Tags: fiscal | cliff | definition | FAQ

Fiscal Cliff: What is the Definition? What Does it Mean? FAQ on Looming Crisis

Thursday, 15 Nov 2012 09:17 AM

By Peter Moses

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For months now Americans have been listening and reading about President Barack Obama and the lawmakers in Congress volley back and forth about the U.S. falling off the “fiscal cliff” if a deal isn’t made by the end of 2012. Below is a primer about the issue and what it all means to the average American.

Who came up with the term “fiscal cliff?”
There were several instances of the phrase being used prior to Federal Reserve Chairman Ben Bernanke while he was addressed the House Financial Services Committee on Feb. 29, 2012. The two most likely sources were comments made by Republican Sen. Jim DeMint in 2008 or a Reuters news wire service story that came out two weeks before the phrase spilled out of Bernanke.

So exactly how did this whole thing start?
In the summer of 2011 Congress passed the Budget Control Act, a bill mandating the formation of a “super committee” to develop a plan to trim $1.2 trillion off the national debt. In order to give that mandate, and the committee, some teeth, the act calls for automatic deductions in spending and increases in taxes so draconian that Congress would not allow that to happen.

And?
You guessed it. No consensus was reached between Congress and the White House and now the ticking time bomb that is the fiscal cliff is staring all of us in the face.

So what are the major components of this?
The major components of the fiscal cliff are the expiration of the Bush tax cuts, ending federal unemployment benefits and social security payroll tax cuts. In addition, military spending and other domestic spending would be slashed. It would reverberate through the entire U.S. economy.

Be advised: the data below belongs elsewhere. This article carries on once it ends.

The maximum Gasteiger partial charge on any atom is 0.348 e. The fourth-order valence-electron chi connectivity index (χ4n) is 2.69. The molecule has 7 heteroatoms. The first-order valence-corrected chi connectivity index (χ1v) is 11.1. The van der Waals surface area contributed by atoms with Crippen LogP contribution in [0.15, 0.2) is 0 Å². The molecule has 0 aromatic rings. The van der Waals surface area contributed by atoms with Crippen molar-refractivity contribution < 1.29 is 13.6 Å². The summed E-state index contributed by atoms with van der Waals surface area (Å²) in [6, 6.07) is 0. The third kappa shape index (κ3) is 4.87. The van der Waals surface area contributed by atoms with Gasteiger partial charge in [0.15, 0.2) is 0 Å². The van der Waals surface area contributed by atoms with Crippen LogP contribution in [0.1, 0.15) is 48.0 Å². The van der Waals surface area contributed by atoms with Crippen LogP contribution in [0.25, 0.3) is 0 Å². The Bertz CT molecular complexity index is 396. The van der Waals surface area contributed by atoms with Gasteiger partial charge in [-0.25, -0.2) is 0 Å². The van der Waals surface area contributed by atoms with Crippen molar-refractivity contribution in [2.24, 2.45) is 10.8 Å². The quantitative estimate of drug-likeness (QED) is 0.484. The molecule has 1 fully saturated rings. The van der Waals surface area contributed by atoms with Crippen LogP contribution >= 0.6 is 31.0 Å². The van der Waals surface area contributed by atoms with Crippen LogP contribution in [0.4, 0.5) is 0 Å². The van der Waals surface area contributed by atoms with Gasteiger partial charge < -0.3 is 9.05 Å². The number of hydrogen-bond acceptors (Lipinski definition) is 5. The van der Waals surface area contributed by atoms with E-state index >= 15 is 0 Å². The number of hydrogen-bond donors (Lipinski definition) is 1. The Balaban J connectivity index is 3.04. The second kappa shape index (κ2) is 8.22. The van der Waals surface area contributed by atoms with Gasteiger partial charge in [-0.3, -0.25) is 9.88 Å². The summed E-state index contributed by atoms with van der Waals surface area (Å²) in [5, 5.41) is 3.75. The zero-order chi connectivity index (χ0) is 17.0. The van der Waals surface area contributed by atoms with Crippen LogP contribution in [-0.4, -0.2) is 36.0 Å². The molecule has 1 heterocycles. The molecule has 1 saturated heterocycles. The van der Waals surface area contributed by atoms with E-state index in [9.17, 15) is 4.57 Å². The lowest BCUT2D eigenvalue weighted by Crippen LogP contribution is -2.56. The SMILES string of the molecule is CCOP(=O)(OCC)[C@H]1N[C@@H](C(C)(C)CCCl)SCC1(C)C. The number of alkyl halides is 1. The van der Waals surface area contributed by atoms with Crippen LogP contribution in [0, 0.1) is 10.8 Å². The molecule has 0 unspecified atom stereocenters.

But I am not a federal employee, so why would I care?
Economists and politicians all agree if the proposed and mandated cuts come to pass, the country may be plunged into an economic abyss rivaling the 1929 stock market crash that turned into the Great Depression. It would make the recession of 2008 a bump on the economic road of America.

Can you give me more specifics on the cuts?
One of the provisions would put an end to last year’s temporary payroll tax cuts that resulted in a 2 percent tax increase for workers. Businesses would lose certain tax breaks for businesses, changes in the alternative minimum tax would increase, tax cuts from 2001-2003 would end, and there would be implications on Obama’s healthcare law. That’s in addition to the the massive cuts. Barron's said more than 1,000 government programs — including the defense budget and Medicare would be hit with "deep, automatic cuts."

What’s next?
That’s the trillion dollar question. Obama has scheduled meetings with leading members of both parties in the House and Senate and will attempt to thrash out a deal.

Options?
The government can allow the country to fall off the fiscal cliff and allow the spending cuts and tax increases to move forward. The plus side is the deficit, as a percentage of GDP, would be cut in half.
Or they can cancel some or all of the scheduled tax increases and spending cuts called for, but that would add to the bloated deficit, something Congress said it would never do. The middle course would opt to address the budget issues to a smaller scale, but that might have a modest impact on growth.

Is resolution probable?
Logic would say yes, but you never know. Some of Obama’s staunchest defenders have suggested that he not compromise, and try to bring Republicans to their knees under the impression that his winning a second term provides a mandate allowing him wide discretion to implement his political will.

What’s the likelihood that will work?
A good question for speaker of the House and longtime Obama jouster John Boehner and the president to answer in the coming weeks.

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